Researchers at the University of California Los Angeles (UCLA) have demonstrated a new ultrafast laser-driven method to conduct research on mitochondrial DNA diseases—a broad group of debilitating genetic disorders that can affect the brain, heart, and muscles. The method, which employs a technology developed by the research team, opens holes in the cell membrane and could pave the way for specific research on how and why these diseases occur, as well as point to pathways to develop treatments.
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Mitochondria, small organelles that reside inside a cell's cytoplasm but outside the nucleus, convert food into energy and building blocks for cells in a process known as metabolism. Mutations in mitochondrial DNA (mtDNA), can cause devastating diseases that mainly affect tissues and cells with high-energy demands. One of the best-known mtDNA diseases is Leber's hereditary optic neuropathy, which can cause sudden and profound loss of central vision. Because mitochondria in humans are maternally inherited, mtDNA diseases can be passed from an unaffected mother to her children.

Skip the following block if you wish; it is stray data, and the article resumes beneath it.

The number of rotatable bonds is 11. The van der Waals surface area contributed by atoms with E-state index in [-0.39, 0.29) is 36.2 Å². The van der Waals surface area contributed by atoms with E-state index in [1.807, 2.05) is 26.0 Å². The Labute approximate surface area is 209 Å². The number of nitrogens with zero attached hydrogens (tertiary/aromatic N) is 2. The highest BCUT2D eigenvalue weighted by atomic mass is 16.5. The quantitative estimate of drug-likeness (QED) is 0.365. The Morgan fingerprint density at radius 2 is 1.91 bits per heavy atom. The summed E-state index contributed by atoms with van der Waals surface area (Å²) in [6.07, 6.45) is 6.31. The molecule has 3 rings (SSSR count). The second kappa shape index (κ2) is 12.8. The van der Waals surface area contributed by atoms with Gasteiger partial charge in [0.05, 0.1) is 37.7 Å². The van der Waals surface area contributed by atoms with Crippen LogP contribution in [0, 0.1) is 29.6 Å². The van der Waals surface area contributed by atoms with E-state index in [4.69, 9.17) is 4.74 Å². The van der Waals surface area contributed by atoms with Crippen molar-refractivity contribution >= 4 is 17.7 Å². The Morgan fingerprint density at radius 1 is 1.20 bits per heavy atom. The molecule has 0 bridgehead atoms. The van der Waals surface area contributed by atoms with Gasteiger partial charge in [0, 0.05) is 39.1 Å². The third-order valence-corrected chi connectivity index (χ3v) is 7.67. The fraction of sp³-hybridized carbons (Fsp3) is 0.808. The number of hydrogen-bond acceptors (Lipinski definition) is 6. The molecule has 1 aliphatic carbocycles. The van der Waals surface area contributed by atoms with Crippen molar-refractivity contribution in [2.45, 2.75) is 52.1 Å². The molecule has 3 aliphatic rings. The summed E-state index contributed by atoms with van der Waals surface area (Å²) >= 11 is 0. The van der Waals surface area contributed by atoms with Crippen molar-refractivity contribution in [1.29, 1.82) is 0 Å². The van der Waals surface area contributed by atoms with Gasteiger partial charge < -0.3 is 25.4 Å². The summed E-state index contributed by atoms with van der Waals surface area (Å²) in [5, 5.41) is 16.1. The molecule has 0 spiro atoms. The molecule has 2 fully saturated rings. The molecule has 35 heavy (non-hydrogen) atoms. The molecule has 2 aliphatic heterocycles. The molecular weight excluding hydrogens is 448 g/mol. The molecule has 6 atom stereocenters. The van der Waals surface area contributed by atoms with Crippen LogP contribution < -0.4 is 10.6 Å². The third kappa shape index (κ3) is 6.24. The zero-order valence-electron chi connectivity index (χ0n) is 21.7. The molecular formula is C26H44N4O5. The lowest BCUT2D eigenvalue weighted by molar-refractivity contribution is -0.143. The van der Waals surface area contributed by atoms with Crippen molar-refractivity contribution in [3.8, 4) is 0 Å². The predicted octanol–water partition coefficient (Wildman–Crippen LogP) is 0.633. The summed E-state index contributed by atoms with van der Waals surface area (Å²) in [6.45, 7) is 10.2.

According to the researchers, mitochondria with healthy mtDNA could be delivered into cells with damaged mtDNA, which could dramatically reduce a disease's effects, or possibly eliminate it.
|The process of transferring mitochondria between cells using the nanoblade technology. (Image credit: Alexander Patananan)|
To begin to address these and other complex issues surrounding mtDNA alterations, the researchers—led by Dr. Michael Teitell, director of basic and translational research in the Jonsson Comprehensive Cancer Center at UCLA and the study's co-lead author, and Pei-Yu (Eric) Chiou, professor of mechanical and aerospace engineering at the UCLA Henry Samueli School of Engineering and Applied Science—collaborated on a new precision cutting tool. The tool, a "photothermal nanoblade," uses an ultrafast laser-induced cavitation bubble to open holes in the outer membrane of a cell. This enables pressurized delivery of desired contents—in this case, healthy mitochondria—into the cell cytoplasm. Chiou explains that their process keeps cells alive, as the nanoblade tool never enters the cell. "So, we can achieve a very high efficiency in the delivery of large-sized, slow-diffusing cargo, such as mitochondria," he says.
|Osteosarcoma cells and mitochondria (green), with additional mitochondria (red) transferred via the nanoblade. (Image credit: Ting-Hsiang Wu)|
Additionally, Chiou and Teitell are engineering an approach that incorporates the nanoblade into a high-throughput system that could deliver desired cargo, such as mitochondria, into as many as 100,000 cells per minute.
Full details of the work appear in the journal Cell Metabolism; for more information, please visit http://dx.doi.org/10.1016/j.cmet.2016.04.007.